Shell, FHI and NACA collaborate on HIV/AIDS in the Niger Delta


One great thing about going for conferences is the fascinating people you meet. One such person I met at the last International Conference on AIDS in Vienna was Dr Babatunde Fakunle, the Regional Community Health Manager of  The Shell Petroleum Development Company (SPDC) of Nigeria. Tunde took me through the work he is doing for Shell in the communities they work in, mostly in the Niger Delta. I have not been privy to these projects, but the passion with which Tunde spoke about his work and the involvement of the host communities in driving this was infectious. I ended up spending several hours with him, exploring how Shell and corporate Nigeria can partner with government and non-governmental organisations to engage with the health sector in Nigeria. We lamented together about the poor leadership in the public health sector and the lost opportunities after 50 years of nationhood.

In the midst of all the negative stories coming out of our health sector, I stumbled upon this story, on the website of the National Agency for the Control of AIDS (NACA) titled – NACA and SPDC Sign NiDAR INiger Delta AIDS Response Project) Plus MoU. I thought this must be Tunde! 

The SPDC of Nigeria Ltd and Family Health International (FHI) had signed an agreement to extend their NiDAR to 10 more hospitals bringing it to a total of 15 supported hospitals in Bayelsa, Delta, Edo, Rivers and Abia states. At the signing ceremony were the Managing Director of SPDC and Country Chair, Shell Nigeria Mutiu Sunmonu, as well as the acting Country Director of FHI Dr. Robert Chiegli, and the Director General of NACA, Prof. John Idoko.

They all talked about the success of the model. So I wrote to Tunde, asking what his model was ?

Tunde wrote back saying…

“The NiDAR Plus project approach places communities in the driver’s seat, which will encourage government institutions, NGOs, and other services providers to build capacities in primary health care including the formation of partnerships and supportive networks.” The extended programme, known as NiDAR Plus will include Malaria control and Child Survival services. It will also strengthen the health care system and infrastructure in the Niger Delta, and help to improve collaboration among public and private sector stakeholders on health issues. Through the new programme, SPDC and FHI also hope to increase awareness about HIV/AIDS, maternal, neonatal and child health services, especially among people living with HIV, families and community members. SPDC is contributing funds and logistics, security and transportation support and medical staff supervision while FHI provides expertise. The two establishments are working closely with NACA and the various State Agency for Control of AIDS to deliver the programme. NiDAR Plus will run for two years.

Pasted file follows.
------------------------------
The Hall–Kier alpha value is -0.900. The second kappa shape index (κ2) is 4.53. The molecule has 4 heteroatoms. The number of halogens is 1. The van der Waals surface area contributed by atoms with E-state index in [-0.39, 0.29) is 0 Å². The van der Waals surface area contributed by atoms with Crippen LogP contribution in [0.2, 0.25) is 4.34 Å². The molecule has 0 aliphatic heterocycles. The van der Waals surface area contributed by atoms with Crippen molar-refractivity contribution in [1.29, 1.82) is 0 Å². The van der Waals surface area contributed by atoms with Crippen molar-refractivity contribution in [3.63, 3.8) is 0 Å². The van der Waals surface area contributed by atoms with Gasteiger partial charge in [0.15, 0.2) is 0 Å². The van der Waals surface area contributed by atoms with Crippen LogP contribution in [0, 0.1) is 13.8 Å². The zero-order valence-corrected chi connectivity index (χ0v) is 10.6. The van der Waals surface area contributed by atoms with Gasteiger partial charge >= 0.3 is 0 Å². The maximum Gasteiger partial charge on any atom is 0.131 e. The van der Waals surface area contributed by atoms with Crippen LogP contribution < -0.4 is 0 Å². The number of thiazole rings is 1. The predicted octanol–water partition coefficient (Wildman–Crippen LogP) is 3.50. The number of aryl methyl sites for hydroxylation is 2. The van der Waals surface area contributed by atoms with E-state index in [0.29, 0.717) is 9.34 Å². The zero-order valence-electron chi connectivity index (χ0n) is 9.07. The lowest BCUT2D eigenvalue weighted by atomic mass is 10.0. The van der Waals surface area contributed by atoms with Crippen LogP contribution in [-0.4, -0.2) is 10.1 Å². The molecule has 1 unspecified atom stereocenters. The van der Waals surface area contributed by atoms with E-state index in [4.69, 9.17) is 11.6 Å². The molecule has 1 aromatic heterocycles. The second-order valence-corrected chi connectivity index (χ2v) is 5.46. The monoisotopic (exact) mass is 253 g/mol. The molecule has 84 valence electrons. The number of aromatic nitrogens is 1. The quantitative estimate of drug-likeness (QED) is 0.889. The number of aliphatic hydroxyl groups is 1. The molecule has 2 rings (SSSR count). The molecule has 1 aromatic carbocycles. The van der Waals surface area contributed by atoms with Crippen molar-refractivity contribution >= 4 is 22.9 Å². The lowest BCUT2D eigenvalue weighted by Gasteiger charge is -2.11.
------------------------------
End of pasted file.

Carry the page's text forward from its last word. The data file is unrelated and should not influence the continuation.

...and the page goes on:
Then Tunde directed me to the Global Business Coalition Award for Collective Partnership which the NiDAR project won as the best-in-class for partnership. He asked me to go and visit the projects in the Niger Delta!

Ah How I would love to spend a few days around the creeks in the Delta. I remembered the days I would drive from Owerri to Port Harcout for the slightest of reasons. The days spent hanging out at the House Officers quarters of UPTH (University of Port Harcourt). Those good old days. Now the thought of either Owerri or Port Harcourt fills one with trepidation. How have we allowed this to happen to our country? 

But I promised Tunde that I will come…and I will…but Ill keep the timing to myself…for obvious reasons :)..

Reflecting on our discussions, my lesson is that  we must get beyond the divide between the public, NGO and private sectors and find innovative mechanisms to bring them altogether to work in the best interest of our people. We need the oversight of the public sector, the compassion and drive of NGO folk and the innovation and management capacity in the private sector. I submit that it is our inability to bring these areas of expertise together that has led to the stagnation in the health sector.

Never doubt that a small group of thoughtful committed people can change the world; indeed it is the only thing that ever has…Margaret Mead

Chikwe Ihekweazu is an epidemiologist and consultant public health physician. He is the Editor of Nigeria Health Watch, and the Managing Partner of EpiAfric (, which provides expertise in public health research and advisory services, health communication and professional development. He previously held leadership roles at the South African National Institute for Communicable Diseases and the UK's Health Protection Agency. Chikwe has undertaken several short term consultancies for the World Health Organisation, mainly in response to major outbreaks. He is a TED Fellow and co-curator of TEDxEuston.

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